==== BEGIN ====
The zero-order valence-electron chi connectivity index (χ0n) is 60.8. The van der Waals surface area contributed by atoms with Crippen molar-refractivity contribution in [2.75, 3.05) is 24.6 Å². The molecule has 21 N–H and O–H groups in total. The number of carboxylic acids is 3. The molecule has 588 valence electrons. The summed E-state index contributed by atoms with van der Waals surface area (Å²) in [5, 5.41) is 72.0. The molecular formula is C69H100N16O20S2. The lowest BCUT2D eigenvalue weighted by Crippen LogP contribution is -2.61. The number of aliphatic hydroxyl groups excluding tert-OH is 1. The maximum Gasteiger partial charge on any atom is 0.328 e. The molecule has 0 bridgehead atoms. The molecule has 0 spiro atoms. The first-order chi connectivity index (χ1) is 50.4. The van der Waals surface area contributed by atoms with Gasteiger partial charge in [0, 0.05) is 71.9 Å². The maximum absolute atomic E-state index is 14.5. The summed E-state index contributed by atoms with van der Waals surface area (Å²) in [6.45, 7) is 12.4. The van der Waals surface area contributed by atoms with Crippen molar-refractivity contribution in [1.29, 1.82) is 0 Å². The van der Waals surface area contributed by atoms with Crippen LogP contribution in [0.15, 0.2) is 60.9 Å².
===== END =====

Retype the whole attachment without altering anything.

The zero-order valence-electron chi connectivity index (χ0n) is 60.8. The van der Waals surface area contributed by atoms with Crippen molar-refractivity contribution in [2.75, 3.05) is 24.6 Å². The molecule has 21 N–H and O–H groups in total. The number of carboxylic acids is 3. The molecule has 588 valence electrons. The summed E-state index contributed by atoms with van der Waals surface area (Å²) in [5, 5.41) is 72.0. The molecular formula is C69H100N16O20S2. The lowest BCUT2D eigenvalue weighted by Crippen LogP contribution is -2.61. The number of aliphatic hydroxyl groups excluding tert-OH is 1. The maximum Gasteiger partial charge on any atom is 0.328 e. The molecule has 0 bridgehead atoms. The molecule has 0 spiro atoms. The first-order chi connectivity index (χ1) is 50.4. The van der Waals surface area contributed by atoms with Gasteiger partial charge in [0, 0.05) is 71.9 Å². The maximum absolute atomic E-state index is 14.5. The summed E-state index contributed by atoms with van der Waals surface area (Å²) in [6.45, 7) is 12.4. The van der Waals surface area contributed by atoms with Crippen molar-refractivity contribution in [1.29, 1.82) is 0 Å². The van der Waals surface area contributed by atoms with Crippen LogP contribution in [0.15, 0.2) is 60.9 Å².